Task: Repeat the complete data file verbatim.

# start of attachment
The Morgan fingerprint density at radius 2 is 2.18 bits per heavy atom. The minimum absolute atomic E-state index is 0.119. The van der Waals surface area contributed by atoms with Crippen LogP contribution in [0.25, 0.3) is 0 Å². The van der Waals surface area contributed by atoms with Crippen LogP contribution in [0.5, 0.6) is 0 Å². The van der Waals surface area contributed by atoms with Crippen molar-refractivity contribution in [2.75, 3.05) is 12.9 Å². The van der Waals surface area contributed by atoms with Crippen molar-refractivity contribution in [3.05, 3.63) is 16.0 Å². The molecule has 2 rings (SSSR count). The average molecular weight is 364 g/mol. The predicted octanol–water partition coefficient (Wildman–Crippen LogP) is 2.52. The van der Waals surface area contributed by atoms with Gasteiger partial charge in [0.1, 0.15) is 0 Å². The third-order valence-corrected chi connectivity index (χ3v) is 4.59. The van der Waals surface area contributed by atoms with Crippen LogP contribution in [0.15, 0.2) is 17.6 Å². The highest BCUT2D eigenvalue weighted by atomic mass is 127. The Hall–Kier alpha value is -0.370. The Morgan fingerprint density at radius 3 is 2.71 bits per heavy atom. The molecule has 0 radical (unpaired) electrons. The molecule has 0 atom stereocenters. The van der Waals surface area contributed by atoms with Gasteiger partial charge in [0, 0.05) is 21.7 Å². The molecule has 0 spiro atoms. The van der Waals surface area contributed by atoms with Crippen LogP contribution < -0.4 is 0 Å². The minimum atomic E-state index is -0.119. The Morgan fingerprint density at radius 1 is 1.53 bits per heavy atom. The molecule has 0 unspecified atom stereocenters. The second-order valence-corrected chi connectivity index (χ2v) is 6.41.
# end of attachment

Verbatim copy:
The Morgan fingerprint density at radius 2 is 2.18 bits per heavy atom. The minimum absolute atomic E-state index is 0.119. The van der Waals surface area contributed by atoms with Crippen LogP contribution in [0.25, 0.3) is 0 Å². The van der Waals surface area contributed by atoms with Crippen LogP contribution in [0.5, 0.6) is 0 Å². The van der Waals surface area contributed by atoms with Crippen molar-refractivity contribution in [2.75, 3.05) is 12.9 Å². The van der Waals surface area contributed by atoms with Crippen molar-refractivity contribution in [3.05, 3.63) is 16.0 Å². The molecule has 2 rings (SSSR count). The average molecular weight is 364 g/mol. The predicted octanol–water partition coefficient (Wildman–Crippen LogP) is 2.52. The van der Waals surface area contributed by atoms with Gasteiger partial charge in [0.1, 0.15) is 0 Å². The third-order valence-corrected chi connectivity index (χ3v) is 4.59. The van der Waals surface area contributed by atoms with Crippen LogP contribution in [0.15, 0.2) is 17.6 Å². The highest BCUT2D eigenvalue weighted by atomic mass is 127. The Hall–Kier alpha value is -0.370. The Morgan fingerprint density at radius 3 is 2.71 bits per heavy atom. The molecule has 0 radical (unpaired) electrons. The molecule has 0 atom stereocenters. The van der Waals surface area contributed by atoms with Gasteiger partial charge in [0, 0.05) is 21.7 Å². The molecule has 0 spiro atoms. The van der Waals surface area contributed by atoms with Crippen LogP contribution < -0.4 is 0 Å². The minimum atomic E-state index is -0.119. The Morgan fingerprint density at radius 1 is 1.53 bits per heavy atom. The molecule has 0 unspecified atom stereocenters. The second-order valence-corrected chi connectivity index (χ2v) is 6.41.